Because of evidence that the plaintiff’s spouse had previously entered into a sham marriage for the purpose of evading U.S. immigration law, the Board of Immigration Appeals properly denied the plaintiff’s petition to grant his spouse a visa.
Record evidence amply supports the immigration agencies’ conclusions that the plaintiff’s wife previously entered into a fraudulent marriage as a business transaction. The fraudulent husband admitted in a sworn statement that he married the plaintiff’s spouse for money, didn’t live with her during marriage, and didn’t consummate the marriage. Investigators also found that their marriage was facilitated by a large-scale marriage-fraud ring.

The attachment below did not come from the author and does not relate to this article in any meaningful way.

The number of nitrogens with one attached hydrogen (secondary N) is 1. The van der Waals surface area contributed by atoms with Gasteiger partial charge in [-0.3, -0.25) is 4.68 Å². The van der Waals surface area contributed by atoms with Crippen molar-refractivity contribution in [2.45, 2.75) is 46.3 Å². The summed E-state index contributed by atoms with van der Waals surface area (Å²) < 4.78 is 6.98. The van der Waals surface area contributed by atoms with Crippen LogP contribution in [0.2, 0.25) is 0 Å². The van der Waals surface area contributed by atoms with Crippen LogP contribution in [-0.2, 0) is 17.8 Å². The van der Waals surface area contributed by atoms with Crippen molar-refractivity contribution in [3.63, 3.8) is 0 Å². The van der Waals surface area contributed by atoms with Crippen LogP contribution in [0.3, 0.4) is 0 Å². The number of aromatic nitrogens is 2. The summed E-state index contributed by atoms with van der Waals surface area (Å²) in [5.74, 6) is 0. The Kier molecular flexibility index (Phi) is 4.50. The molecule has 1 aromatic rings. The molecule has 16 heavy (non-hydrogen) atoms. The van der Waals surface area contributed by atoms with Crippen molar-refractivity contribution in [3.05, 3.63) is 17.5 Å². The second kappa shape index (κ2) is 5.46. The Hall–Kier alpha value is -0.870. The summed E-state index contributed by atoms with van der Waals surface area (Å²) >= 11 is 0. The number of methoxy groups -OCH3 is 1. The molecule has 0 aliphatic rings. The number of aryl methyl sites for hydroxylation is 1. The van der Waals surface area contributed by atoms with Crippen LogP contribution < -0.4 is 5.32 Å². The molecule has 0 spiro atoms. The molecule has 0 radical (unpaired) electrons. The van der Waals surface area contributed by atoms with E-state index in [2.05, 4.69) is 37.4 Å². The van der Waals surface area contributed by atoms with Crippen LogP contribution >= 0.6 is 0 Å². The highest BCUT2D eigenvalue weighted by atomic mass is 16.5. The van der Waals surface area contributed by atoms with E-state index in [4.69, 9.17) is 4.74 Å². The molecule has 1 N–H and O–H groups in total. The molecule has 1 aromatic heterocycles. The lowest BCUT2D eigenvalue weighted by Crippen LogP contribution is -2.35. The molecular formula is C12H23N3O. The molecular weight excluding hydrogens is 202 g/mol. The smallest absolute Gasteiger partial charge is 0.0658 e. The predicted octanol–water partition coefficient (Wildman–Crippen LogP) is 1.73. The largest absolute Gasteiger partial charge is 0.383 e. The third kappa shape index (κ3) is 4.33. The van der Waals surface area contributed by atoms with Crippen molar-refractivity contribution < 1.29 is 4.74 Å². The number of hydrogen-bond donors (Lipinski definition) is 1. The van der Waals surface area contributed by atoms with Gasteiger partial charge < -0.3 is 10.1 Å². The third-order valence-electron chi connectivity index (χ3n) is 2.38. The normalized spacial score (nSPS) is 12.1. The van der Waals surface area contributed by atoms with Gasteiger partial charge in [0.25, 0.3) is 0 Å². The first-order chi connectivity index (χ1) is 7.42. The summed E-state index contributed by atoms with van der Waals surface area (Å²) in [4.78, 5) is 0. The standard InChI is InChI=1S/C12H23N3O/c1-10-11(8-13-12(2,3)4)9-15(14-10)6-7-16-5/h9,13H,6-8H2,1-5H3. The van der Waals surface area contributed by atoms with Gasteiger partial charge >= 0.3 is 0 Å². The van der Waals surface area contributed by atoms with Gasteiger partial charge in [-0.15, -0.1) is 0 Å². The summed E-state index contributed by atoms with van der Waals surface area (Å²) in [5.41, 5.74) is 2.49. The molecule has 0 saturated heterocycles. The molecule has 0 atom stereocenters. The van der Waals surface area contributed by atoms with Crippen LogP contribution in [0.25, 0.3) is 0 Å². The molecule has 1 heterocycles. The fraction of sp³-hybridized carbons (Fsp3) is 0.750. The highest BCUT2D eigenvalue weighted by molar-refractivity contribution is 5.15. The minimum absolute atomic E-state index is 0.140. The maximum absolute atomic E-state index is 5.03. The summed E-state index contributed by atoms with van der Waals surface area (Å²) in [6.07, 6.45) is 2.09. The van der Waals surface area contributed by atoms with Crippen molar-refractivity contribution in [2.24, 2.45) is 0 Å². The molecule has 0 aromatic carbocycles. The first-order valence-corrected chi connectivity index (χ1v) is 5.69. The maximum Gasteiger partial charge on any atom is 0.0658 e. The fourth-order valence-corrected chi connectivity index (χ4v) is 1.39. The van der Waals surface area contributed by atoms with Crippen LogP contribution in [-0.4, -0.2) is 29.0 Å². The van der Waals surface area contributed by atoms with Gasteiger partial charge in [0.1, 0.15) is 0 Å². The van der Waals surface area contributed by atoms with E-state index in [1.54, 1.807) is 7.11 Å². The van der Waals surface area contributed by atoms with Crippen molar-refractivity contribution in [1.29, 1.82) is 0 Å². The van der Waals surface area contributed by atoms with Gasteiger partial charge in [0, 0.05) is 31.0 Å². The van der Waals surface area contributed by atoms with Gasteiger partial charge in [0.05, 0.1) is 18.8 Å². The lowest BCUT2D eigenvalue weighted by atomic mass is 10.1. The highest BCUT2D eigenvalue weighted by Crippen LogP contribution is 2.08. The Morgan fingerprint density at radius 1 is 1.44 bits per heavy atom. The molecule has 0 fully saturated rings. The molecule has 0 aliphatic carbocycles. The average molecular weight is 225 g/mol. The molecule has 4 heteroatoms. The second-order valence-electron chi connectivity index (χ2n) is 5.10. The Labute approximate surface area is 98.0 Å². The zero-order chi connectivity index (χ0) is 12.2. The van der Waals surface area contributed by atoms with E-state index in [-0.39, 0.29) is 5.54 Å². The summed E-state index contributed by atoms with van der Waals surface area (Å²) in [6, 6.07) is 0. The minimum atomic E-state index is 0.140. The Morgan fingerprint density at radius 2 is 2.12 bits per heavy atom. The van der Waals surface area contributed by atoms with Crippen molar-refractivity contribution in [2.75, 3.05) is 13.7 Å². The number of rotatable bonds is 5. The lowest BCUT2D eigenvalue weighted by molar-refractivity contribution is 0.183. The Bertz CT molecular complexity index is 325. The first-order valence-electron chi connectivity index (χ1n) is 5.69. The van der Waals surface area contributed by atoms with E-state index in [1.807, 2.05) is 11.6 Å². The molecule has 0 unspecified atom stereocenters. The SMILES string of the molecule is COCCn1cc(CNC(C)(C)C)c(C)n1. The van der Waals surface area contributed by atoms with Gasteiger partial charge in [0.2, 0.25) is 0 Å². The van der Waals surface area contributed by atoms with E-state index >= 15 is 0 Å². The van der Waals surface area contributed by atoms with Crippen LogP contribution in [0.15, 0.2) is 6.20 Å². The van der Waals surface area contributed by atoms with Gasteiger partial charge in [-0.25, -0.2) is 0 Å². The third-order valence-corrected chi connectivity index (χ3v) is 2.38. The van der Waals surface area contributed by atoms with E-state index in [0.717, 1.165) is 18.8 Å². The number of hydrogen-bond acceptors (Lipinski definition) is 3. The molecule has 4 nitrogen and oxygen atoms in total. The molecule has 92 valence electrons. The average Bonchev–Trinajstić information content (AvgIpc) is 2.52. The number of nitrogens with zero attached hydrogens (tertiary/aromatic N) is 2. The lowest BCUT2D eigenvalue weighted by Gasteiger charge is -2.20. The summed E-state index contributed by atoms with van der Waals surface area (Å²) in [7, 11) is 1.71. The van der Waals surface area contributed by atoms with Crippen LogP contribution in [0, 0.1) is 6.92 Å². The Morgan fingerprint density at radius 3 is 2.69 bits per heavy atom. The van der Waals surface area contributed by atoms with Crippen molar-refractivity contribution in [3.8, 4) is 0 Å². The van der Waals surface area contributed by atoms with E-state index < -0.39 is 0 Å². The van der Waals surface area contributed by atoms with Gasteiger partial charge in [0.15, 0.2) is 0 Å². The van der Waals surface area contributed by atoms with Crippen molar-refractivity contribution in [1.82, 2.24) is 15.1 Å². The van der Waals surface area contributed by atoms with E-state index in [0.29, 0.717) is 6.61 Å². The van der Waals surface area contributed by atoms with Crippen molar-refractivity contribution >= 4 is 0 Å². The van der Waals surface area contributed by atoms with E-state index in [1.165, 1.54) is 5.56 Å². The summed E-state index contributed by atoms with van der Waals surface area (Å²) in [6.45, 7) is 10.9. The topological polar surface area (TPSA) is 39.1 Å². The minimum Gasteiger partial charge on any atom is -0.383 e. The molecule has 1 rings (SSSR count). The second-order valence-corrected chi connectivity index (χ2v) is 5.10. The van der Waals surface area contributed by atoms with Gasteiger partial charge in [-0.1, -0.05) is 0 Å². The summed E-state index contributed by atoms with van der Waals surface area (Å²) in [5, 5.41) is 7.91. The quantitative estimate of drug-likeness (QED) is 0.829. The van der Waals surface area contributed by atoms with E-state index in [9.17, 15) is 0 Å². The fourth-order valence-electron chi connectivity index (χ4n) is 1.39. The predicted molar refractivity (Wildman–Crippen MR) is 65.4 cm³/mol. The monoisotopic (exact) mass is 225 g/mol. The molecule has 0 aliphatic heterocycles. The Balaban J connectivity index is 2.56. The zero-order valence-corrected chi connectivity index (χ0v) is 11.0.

Contrary to the plaintiff’s argument, the agencies did not rely on inadmissible evidence (such as the sworn statement) because the regulations applicable to U.S. Customs & Immigration Services don’t require the agency to produce the evidence or witnesses on which it intends to rely. The agencies complied with their obligations by providing summaries of their information at each stage of the proceeding.
The plaintiff also has not shown that the visa adjudication proceeding violated the plaintiff’s right to due process. Courts have rejected the theory that individuals have a fundamental right to live in the United States with an alien spouse. Even assuming such a right existed, the visa proceeding allowed the plaintiff to be heard at a meaningful time and in a meaningful manner.
While this is an unfortunate case, the plaintiff’s wife’s earlier choice to attempt to evade immigration laws dooms the plaintiff’s claims here.
Defendants’ motion for summary judgment granted.